The Lever

A lever is one of the simplest mechanical devices.  A lever consists of a beam or stick or rod. However, a lever by itself is not effective.  It must have something on which to pivot.  This pivot is called a fulcrum.  A lever helps to lift weights with less effort. Children on opposite ends of a seesaw lift each other's weight up and down easily.  Anyone who has ever pried something loose with a crowbar or a board has used a lever.

Classes of Levers

First-class levers have the fulcrum placed between the load and the effort, as in the seesaw, crowbar, and balance scale. If the two arms of the lever are of equal length, as with the balance scale, the effort must be equal to the load. If the effort arm is longer than the load arm, as in the crowbar, the effort travels farther than the load and is less than the load.

Second-class levers have the load between the effort and the fulcrum. A wheelbarrow is a second-class lever.  The wheel’s axle is the fulcrum, the handles take the effort, and the load is placed between them.  The effort always travels a greater distance and is less than the load.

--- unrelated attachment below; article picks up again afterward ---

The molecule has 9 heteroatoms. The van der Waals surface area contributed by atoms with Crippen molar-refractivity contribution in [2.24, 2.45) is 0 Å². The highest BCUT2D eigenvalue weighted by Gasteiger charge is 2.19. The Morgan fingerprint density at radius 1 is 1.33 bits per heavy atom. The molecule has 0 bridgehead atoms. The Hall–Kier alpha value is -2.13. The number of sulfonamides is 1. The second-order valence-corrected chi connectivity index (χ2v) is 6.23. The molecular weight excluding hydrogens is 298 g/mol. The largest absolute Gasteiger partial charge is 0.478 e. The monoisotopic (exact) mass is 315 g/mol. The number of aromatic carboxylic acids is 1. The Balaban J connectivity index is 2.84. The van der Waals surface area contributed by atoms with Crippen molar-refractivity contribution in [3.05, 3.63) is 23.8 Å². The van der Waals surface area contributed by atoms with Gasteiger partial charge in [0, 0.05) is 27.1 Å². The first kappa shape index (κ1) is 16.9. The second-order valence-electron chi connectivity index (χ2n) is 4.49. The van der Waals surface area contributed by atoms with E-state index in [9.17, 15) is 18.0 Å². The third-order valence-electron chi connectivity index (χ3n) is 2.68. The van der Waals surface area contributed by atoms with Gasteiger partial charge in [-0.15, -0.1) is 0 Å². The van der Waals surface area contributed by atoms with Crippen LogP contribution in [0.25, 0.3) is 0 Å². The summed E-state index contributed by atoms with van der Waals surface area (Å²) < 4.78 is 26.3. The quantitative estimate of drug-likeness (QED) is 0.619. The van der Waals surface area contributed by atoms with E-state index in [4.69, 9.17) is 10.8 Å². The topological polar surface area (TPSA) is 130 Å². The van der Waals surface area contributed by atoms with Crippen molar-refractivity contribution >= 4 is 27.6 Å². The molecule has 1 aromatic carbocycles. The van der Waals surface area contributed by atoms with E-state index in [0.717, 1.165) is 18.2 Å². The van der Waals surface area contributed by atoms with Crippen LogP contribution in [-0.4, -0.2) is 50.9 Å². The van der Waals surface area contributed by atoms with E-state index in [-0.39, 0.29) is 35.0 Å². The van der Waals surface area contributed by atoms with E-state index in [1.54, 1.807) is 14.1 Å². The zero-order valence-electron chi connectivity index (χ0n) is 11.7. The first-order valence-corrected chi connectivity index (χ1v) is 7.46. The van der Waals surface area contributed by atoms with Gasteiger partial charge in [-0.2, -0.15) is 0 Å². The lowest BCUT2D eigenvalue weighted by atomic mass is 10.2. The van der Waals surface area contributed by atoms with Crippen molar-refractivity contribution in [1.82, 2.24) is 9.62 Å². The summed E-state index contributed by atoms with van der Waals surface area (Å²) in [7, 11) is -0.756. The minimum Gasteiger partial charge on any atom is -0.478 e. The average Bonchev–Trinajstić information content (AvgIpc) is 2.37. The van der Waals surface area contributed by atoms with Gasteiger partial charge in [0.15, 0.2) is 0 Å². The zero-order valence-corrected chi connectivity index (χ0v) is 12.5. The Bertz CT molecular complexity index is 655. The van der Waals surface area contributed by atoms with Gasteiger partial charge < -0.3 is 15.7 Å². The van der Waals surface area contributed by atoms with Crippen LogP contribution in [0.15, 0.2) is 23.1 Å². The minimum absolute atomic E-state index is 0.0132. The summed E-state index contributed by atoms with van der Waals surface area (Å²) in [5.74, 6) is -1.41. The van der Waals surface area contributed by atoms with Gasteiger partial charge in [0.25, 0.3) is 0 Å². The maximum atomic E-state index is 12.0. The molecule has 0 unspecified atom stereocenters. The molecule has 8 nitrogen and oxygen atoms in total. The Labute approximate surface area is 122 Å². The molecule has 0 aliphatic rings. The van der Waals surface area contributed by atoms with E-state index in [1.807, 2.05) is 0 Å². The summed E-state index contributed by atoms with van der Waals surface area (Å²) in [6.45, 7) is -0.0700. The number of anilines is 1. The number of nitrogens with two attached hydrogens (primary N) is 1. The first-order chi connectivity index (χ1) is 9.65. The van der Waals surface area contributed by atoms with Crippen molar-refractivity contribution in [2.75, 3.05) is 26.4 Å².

Third-class levers have the effort placed between the load and the fulcrum. The effort always travels a shorter distance and must be greater than the load.  A hammer acts as a third-class lever when it is used to drive in a nail: the fulcrum is the wrist, the effort is applied through the hand, and the load is the resistance of the wood.  Another example of a third-class lever is the human forearm: the fulcrum is the elbow, the effort is applied by the biceps muscle, and the load is in the hand.

The Law of Equilibrium

A lever is in equilibrium when the effort and the load balance each other. The law of equilibrium is: The effort multiplied by its distance from the fulcrum equals the load multiplied by its distance from the fulcrum. This law of equilibrium is true for all classes of levers.

For example, 2 pounds of effort exerted 4 feet from the fulcrum will lift 8 pounds located 1 foot on the other side of fulcrum, as shown below.  This effort times distance about the fulcrum is the torque, the rotational force referred to in the gears (wheel and axle) tutorial.